I’m visiting my brother Dan in Pauma Valley, California, this weekend. About forty miles inland from San Diego, Pauma is located in a stunningly beautiful valley surrounded by two mountains, one of them Palomar, atop which sits one of the great observatories in the world.

It also has one of the best golf courses in California. With its mixture of natural beauty, great golf and remoteness, it’s no wonder that the likes of Bill Murray and Huey Lewis own homes here.

As I get ready to play a round with my brother, it seems like the right place and time to write about the direct correlations that playing golf have with doing well in our work. In other words, if you apply the following two necessities for playing good golf to your job, you’ll kick major butt.

What are those two things we need to be successful on the golf course?

1. Compete against the course, not other players.

In golf, the player that hits the fewest shots wins. Simple enough. So whether you’re playing with friends, your siblings, or in a tournament with 100 people, to win you need to hit fewer shots than the others.

And what’s the best way to do that? To not think one lick about what the other players are doing. Put another way, the best course of action in golf is to compete against the golf course, not those you’re competing against.

Why? The answer is so important that it gets special bold treatment.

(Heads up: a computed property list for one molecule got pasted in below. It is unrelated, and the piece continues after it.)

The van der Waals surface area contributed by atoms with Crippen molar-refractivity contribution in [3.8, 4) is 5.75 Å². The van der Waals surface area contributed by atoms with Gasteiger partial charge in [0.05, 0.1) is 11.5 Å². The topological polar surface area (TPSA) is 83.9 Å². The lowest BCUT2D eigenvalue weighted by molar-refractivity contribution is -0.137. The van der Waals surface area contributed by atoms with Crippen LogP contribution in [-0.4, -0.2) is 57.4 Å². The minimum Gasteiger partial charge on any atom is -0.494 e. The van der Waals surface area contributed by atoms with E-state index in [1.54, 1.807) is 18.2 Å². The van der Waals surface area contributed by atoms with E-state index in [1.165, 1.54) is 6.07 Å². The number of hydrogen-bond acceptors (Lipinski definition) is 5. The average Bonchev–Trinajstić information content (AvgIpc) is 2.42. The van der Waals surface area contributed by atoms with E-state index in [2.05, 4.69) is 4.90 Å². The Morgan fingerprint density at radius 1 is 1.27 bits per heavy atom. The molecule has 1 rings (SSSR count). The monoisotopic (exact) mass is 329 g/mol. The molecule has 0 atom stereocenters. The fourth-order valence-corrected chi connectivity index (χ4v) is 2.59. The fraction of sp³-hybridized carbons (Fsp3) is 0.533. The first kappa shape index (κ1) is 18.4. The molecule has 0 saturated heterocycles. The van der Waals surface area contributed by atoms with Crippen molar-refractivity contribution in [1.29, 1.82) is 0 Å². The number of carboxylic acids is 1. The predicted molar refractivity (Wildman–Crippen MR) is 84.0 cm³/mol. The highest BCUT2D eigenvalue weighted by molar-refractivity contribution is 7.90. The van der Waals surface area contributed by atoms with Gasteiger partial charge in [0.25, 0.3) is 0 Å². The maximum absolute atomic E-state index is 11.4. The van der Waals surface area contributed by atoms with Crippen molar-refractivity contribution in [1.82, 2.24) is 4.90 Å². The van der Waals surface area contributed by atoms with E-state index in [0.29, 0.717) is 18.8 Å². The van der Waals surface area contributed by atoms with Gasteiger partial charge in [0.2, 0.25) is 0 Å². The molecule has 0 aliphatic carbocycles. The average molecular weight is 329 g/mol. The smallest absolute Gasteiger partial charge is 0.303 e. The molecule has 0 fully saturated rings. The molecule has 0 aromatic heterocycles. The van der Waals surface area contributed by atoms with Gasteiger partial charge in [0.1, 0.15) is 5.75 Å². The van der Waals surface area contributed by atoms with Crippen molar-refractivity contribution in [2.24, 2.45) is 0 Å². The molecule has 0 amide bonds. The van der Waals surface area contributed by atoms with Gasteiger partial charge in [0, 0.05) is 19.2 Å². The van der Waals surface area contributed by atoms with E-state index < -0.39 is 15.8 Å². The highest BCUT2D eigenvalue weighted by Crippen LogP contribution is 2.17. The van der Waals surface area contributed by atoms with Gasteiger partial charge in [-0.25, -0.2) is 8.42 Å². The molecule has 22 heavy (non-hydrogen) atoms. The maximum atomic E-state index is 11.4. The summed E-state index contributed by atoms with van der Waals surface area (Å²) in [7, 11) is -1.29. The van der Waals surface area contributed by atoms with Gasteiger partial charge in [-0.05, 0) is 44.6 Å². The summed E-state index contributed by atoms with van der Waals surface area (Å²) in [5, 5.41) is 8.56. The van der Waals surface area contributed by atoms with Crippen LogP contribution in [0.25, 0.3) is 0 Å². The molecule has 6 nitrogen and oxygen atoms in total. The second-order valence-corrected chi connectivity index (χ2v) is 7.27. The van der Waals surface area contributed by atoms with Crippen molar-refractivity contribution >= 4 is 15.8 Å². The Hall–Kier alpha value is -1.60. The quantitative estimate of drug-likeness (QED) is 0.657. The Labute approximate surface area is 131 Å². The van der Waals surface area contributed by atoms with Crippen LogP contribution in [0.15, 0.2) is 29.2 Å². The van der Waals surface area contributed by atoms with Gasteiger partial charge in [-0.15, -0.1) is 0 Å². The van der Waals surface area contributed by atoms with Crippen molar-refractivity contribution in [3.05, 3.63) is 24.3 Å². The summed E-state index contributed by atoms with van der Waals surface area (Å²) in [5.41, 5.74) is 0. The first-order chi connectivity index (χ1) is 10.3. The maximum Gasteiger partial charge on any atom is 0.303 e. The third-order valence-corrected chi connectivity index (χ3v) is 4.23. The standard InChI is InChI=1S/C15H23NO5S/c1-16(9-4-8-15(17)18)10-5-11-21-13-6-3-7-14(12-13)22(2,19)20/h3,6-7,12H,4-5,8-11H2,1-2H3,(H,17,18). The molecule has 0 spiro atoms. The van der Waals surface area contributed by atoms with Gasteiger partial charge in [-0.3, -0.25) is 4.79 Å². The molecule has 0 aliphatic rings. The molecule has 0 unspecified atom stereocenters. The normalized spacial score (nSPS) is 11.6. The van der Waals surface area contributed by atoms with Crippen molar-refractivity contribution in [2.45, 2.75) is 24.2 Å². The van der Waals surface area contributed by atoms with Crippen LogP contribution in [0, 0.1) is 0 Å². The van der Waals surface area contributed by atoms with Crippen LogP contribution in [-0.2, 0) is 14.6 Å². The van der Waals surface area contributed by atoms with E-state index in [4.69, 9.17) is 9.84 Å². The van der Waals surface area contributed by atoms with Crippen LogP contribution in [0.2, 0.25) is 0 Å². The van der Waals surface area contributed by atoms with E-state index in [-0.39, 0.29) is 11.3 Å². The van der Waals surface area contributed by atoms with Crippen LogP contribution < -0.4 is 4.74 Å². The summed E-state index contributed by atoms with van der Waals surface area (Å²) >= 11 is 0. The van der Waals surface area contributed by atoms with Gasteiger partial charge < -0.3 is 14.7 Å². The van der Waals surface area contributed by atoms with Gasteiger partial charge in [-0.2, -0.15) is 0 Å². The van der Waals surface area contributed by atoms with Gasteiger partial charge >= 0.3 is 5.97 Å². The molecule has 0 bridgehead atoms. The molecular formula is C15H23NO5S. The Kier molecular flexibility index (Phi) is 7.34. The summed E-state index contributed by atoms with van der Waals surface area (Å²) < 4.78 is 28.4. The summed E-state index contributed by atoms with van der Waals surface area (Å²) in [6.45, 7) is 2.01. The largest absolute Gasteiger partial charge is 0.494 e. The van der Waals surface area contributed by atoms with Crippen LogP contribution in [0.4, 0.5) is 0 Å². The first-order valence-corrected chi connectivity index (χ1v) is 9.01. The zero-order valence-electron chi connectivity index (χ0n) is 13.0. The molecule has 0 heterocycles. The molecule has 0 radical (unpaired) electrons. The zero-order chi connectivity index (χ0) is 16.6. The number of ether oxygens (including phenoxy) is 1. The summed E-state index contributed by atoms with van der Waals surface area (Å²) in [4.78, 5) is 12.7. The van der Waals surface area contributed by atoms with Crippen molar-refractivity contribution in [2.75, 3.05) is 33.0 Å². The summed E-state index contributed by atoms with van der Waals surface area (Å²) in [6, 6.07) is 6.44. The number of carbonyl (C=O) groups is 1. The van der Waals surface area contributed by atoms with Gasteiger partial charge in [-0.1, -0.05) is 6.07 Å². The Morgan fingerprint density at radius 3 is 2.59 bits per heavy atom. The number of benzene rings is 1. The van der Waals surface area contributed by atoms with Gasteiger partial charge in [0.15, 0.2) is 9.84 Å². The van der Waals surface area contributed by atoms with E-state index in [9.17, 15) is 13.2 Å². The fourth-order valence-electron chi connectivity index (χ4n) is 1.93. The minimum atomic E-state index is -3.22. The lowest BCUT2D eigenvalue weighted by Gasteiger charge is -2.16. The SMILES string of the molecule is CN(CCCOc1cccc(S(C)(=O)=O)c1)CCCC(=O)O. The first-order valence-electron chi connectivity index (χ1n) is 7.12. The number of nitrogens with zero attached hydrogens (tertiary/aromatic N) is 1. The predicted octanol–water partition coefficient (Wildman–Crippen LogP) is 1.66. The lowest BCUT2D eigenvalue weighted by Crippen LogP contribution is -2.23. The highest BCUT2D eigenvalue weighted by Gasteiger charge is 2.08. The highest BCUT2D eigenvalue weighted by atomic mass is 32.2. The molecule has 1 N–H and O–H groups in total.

You compete against the course because that is the only thing in your control.

If you’re out on the golf course playing against that obnoxious guy at the office that you desperately want to beat like a drum, your best chance of beating him comes if you ignore how he’s playing. Just do your best against the course. And if he plays out of his mind that day and beats you, that’s life. Short of cheating or poisoning his beer can (neither of which I endorse) there’s nothing you can do about it.

But I’ll tell you this: If you expend a lot of mental energy cringing every time he hits a good shot and silently celebrating every time he hits a crappy shot, your score will suffer and his odds of beating you increase. You maximize your chances of winning by placing 100 percent of your concentration on your game.

Focus on YOUR work, not your colleagues’

What’s the corollary to your work? Put all of your focus on your work. All of it. Don’t worry about what others in the office are doing. If you put everything into your work and wind up selling 52 cars this year and your coworker sells 65 and wins the trip to Hawaii, hats off to him or her. Snooping around on them and constantly wondering how their sales are going will only result in you selling fewer cars.

It’s also a major energy suck to be one of those gossipy looky-loos with the snide comment always at the ready. Not only does our work suffer when we do this, but our psychic well-being does as well.

Advice from my executive dad

My dad was a Fortune 500 CEO who made his way to the top of the corporate world by keeping his nose down and doing his work. He always told me in my early working years to focus on my work and not worry about what everybody else in the office was doing.

That’s the life lesson here. We can only do our best. In fact, by definition, we can’t do any better than our best.

So play against the golf course in your work. Then let the chips fall where they may.

2. Place ALL of your attention on the shot you’re hitting.

In golf, as in life, the tendency is for our minds to wander. So when the ten handicap golfer pars the first six holes he heads to the seventh tee and thinks, “Holy crap. I could shoot par (72) today. My best score ever!” Then he proceeds to dump his drive into the lake on his way to a triple bogey. Bye, bye 72…